2. Adjust sourcing model: define a fit-for-purpose sourcing strategy and model that balances speed, cost, quality, and sustainability to match and enable your merchandising choices
3. Focus on net margin: review your KPIs and incentive schemes to ensure product and commercial teams focus on delivering net margin, and thus help tackle declining fullprice sell through and increased dependency on promotions
4. Scale up test and repeat: build a discrete approach and the required data and analytics capabilities for test and repeat to better react to shifting demand and rapidly double down on best-selling lines
5. Manage open to buy: increase the share of your open to buy to derisk seasonal stock through more short-term, demand-focused assortment decisions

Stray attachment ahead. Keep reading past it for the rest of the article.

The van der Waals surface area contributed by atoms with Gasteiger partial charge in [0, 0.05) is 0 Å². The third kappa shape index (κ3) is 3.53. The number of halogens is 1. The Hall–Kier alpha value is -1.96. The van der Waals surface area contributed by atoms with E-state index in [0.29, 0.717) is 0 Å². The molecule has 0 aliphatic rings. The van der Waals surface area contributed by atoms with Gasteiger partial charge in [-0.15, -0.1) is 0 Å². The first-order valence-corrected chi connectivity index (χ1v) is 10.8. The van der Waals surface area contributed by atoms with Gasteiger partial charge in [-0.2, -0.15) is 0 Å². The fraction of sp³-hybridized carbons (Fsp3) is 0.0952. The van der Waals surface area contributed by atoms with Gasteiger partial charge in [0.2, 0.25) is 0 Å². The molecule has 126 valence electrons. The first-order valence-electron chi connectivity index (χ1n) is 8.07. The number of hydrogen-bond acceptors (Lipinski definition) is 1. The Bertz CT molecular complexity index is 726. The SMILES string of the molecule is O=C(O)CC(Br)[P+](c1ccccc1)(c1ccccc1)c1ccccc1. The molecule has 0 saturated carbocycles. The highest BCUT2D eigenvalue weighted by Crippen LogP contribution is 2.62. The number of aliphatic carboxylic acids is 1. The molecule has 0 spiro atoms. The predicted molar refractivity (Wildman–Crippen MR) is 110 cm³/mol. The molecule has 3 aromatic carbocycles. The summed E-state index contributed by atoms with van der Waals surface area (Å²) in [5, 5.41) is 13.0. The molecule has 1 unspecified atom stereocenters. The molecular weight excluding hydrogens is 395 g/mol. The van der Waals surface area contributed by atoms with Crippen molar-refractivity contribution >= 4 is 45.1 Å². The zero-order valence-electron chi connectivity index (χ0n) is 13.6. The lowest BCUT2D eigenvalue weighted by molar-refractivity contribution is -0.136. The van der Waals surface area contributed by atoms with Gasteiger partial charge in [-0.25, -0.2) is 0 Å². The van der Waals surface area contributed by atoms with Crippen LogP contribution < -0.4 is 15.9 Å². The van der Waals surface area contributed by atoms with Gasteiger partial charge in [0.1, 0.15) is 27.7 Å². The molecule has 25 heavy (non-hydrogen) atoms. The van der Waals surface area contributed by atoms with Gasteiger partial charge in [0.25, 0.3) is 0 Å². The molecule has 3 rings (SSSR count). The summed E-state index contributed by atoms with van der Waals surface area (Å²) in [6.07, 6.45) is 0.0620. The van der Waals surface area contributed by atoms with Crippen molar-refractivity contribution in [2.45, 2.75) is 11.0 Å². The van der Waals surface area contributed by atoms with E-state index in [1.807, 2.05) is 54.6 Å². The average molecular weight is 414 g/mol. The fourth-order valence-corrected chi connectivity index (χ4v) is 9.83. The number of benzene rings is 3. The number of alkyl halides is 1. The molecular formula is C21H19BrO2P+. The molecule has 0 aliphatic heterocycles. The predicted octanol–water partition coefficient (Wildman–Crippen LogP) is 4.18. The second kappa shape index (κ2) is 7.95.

6. Reduce range complexity: simplify your range architecture and reduce the long tail of SKUs to increase efficiency, reduce excess stock, and derisk supply chain bottlenecks
7. Define clearance strategy: create a long-term path to clearing stock, taking an omnichannel lens and considering the role of outlets to not dilute the strength of your brand
8. Create organizational clarity: train, upskill, and empower your merchants to make business decisions, and build the necessary cross-functional network around them to drive excellence
9. Walk the talk on sustainability: embed sustainability as a core business KPI for merchants to have clear targets on how much of a collection should be made up of sustainable items
Companies that are able to embed these strategic priorities to fit their unique circumstances are likely to make the most progress on adapting their business models to the challenges of the current environment. Moreover, the most successful will leverage these approaches to embed a more agile merchandising capability that creates flexibility, not only to manage through the downturn but also to respond effectively to the future return of growth.